Snow on the Roof A Potential Costly and Dangerous Condition

 The winter months bring us a more heightened awareness of what a major snowstorm  can do to our commute to school or work and, our voicemails if we are a  property manager. However, with the heavy snow comes a very real potential for structural failure  of a condo association’s roof system that may have tragic results.  

 We have all seen on the news where a roof has experienced a complete or partial  collapse after a heavy snowstorm. The cause, referred to as, “excessive snow load” can result in significant structural and property damage and may result in  injury.  

 Typically, it is only a report of a water leak that brings attention to our  roofs in the winter months. Many times the leak is the result of ice damming in the gutter or melting snow  entering into a vent. However, sometimes the leaks may be from movement of the  structure due to the weight of the snow and ice.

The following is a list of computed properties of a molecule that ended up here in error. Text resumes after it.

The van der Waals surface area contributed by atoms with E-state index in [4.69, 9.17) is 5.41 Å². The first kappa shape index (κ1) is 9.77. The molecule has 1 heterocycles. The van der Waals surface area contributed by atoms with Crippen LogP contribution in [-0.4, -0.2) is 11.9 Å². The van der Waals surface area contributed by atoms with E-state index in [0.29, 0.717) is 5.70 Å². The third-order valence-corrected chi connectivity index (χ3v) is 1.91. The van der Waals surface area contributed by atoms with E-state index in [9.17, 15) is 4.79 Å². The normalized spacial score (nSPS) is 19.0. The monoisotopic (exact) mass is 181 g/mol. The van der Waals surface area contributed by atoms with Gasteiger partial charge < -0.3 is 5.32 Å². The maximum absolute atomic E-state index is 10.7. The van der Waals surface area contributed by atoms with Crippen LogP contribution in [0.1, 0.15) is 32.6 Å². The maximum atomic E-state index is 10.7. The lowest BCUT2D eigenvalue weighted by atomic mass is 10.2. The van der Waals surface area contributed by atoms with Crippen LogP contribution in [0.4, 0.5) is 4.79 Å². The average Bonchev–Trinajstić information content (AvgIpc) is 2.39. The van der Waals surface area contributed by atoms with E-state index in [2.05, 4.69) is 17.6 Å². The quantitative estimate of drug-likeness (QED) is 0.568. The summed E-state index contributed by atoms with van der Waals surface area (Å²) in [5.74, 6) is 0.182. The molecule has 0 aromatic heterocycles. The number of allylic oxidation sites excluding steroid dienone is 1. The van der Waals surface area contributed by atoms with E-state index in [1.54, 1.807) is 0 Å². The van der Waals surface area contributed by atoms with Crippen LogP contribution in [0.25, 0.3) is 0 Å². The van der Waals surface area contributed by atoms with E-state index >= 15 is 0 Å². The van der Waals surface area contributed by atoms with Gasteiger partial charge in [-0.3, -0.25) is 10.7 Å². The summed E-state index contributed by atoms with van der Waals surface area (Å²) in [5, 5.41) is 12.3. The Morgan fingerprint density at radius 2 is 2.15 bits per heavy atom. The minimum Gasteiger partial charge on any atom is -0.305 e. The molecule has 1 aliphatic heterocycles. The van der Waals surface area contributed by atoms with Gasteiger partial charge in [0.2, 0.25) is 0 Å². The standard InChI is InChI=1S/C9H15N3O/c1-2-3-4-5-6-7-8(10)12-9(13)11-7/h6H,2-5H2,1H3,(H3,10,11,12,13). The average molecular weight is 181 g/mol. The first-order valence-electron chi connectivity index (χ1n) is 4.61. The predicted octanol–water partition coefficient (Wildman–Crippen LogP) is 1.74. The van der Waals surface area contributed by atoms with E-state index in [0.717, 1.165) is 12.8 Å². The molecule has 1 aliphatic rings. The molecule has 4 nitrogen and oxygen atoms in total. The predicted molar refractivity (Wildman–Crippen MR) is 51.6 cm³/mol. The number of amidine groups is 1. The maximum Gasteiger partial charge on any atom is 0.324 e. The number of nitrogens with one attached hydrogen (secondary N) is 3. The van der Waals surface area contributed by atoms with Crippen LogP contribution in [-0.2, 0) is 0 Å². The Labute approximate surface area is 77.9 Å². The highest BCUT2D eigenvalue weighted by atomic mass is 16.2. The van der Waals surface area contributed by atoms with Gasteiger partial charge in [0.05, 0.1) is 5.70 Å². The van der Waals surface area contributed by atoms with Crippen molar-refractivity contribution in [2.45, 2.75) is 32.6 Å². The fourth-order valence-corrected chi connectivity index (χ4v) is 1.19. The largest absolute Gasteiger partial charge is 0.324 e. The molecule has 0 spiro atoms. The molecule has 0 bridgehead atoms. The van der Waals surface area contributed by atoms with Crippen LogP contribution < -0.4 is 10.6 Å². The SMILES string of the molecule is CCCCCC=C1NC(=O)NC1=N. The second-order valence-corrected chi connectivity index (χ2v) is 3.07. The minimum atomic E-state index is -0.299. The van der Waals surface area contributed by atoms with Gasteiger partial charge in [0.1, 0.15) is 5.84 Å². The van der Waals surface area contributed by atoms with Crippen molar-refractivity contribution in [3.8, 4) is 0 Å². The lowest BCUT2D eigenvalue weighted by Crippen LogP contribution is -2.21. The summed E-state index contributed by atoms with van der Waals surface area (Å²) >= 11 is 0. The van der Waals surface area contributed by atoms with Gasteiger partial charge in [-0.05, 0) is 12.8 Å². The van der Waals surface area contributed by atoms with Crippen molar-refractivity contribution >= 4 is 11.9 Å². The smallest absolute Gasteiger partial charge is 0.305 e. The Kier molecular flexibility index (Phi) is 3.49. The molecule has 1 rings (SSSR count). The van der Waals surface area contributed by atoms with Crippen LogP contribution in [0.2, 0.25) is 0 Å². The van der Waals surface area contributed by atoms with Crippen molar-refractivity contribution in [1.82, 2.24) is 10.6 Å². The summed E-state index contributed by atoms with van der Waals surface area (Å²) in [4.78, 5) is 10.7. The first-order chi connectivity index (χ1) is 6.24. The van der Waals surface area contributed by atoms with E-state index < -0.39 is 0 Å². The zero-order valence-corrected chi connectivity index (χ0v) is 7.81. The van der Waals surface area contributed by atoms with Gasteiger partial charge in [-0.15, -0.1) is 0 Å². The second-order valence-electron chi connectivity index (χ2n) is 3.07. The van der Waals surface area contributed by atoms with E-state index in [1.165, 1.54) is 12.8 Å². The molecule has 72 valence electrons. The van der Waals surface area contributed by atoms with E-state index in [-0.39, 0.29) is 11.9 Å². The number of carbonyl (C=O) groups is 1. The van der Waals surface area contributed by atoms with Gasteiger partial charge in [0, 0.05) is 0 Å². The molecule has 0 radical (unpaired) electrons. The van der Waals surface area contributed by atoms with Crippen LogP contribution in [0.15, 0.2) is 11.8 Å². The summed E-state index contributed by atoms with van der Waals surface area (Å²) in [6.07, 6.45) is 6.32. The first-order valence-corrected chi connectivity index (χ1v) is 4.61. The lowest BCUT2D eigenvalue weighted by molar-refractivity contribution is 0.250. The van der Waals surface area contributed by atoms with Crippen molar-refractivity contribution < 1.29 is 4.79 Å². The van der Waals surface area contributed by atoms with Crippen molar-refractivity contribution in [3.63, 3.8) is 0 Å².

On steep sloped roof systems, excessive snow loads are usually the result of  wind creating large snow drifts but they also may be from large accumulations  of wet snow from one or several storms. Excessive snow loads most often occur  in valleys or at a stepped location against a wall. Additional snow load as  well as an impact load with force can also occur when snow or ice slides off a  sloped roof onto a lower roof.  

 These scenarios can create concentrated loads on roofs that are well in excess  of the loads imposed by uniformly distributed snow and that may exceed the  design loads. Winter rain storms after a snow event and resulting ice  accumulation can further increase roof loads and the associated risks. It is  important to realize that that each roof has its own unique characteristics and  design standards for snow loads. Remember, only an expert with experience  calculating snow loads and design of roof structures should design a roof  system or assist with a particular repair.  

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